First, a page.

Cultural Travel ideasCultural Travel ideas

Archaeological sites and museums in Emilia

by /// April 13, 2023
Estimated reading time: 6 minutes



Over the millennia different people and cultures have shaped Emilia-Romagna, marking its borders and rewriting its history several times.

Following the Via Emilia and visiting the main archaeological sites and museums of the region, we can retrace its history – from prehistory up to our time.

While on the one hand Romagna has its historical traditions and material artifacts of great importance, thanks also to the presence of the three-time capital Ravenna, (of the late Roman Empire, of the Goths and of the Byzantine), Emilia is marked by a more widespread development, which is mainly concentrated around the major cities of art with Roman origin.

After the piece about Romagna, today we are going to explore Emilia and its most important archaeological sites and museums, and you may take some good cues to visit some of them in person.

Archaeological Sites in Emilia – Source Regional Tourism System


Bologna and its provinceo

Bologna Archaeological City Museum

Where: Via dell’Archiginnasio, 2 | Bologna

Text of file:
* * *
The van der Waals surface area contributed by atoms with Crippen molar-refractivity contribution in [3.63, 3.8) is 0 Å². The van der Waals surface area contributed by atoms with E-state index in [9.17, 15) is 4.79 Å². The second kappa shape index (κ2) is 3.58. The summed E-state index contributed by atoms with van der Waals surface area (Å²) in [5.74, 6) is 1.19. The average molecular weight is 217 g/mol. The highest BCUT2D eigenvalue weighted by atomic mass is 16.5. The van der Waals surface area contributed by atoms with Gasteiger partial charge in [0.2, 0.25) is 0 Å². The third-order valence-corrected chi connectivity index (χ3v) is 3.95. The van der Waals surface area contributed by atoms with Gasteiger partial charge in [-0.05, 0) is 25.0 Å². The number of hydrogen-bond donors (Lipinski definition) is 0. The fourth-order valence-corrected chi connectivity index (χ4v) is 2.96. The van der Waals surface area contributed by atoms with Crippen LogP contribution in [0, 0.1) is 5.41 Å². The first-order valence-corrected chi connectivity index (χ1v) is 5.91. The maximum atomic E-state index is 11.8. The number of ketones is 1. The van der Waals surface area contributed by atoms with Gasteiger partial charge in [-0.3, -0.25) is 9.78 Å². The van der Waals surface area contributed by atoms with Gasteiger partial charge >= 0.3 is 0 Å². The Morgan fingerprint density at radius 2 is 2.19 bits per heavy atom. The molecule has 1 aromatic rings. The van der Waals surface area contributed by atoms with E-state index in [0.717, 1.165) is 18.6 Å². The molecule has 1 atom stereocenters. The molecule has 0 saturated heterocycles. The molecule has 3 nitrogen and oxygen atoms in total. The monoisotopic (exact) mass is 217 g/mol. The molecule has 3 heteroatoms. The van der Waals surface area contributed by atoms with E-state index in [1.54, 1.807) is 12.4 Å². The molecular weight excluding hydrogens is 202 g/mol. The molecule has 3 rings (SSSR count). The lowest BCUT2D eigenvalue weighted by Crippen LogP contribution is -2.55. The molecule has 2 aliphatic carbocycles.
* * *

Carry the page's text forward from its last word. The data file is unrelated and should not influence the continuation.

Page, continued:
The Archaeological City Museum of Bologna is considered one of the most important archaeological collections in Italy and it is housed in the fifteenth-century Palazzo Galvani since 1881, at a few meters away from Piazza Maggiore.

The Etruscan section is the one that stands out among the others: it is an essential stop for a deeper understanding of the Etrurian Padana, whose capital was right Bologna (at that time known as Felsina).

The Greek, Roman and Gallic art collections with artifacts coming mostly from this region, and the Egyptian art collection, one of the most important in Europe, are certainly worth a visit.

Bologna (BO), Museo Civico Archeologico
Bologna (BO), Archaeological City Museum | Credit: Luca Capuano

The archaeological site SalaBorsa

Where: Piazza Nettuno 3 | Bologna

Right in the heart of Bologna, just below the crystal floor of the SalaBorsa covered square, the excavations allow to retrace the transformations this part of the city underwent over the centuries.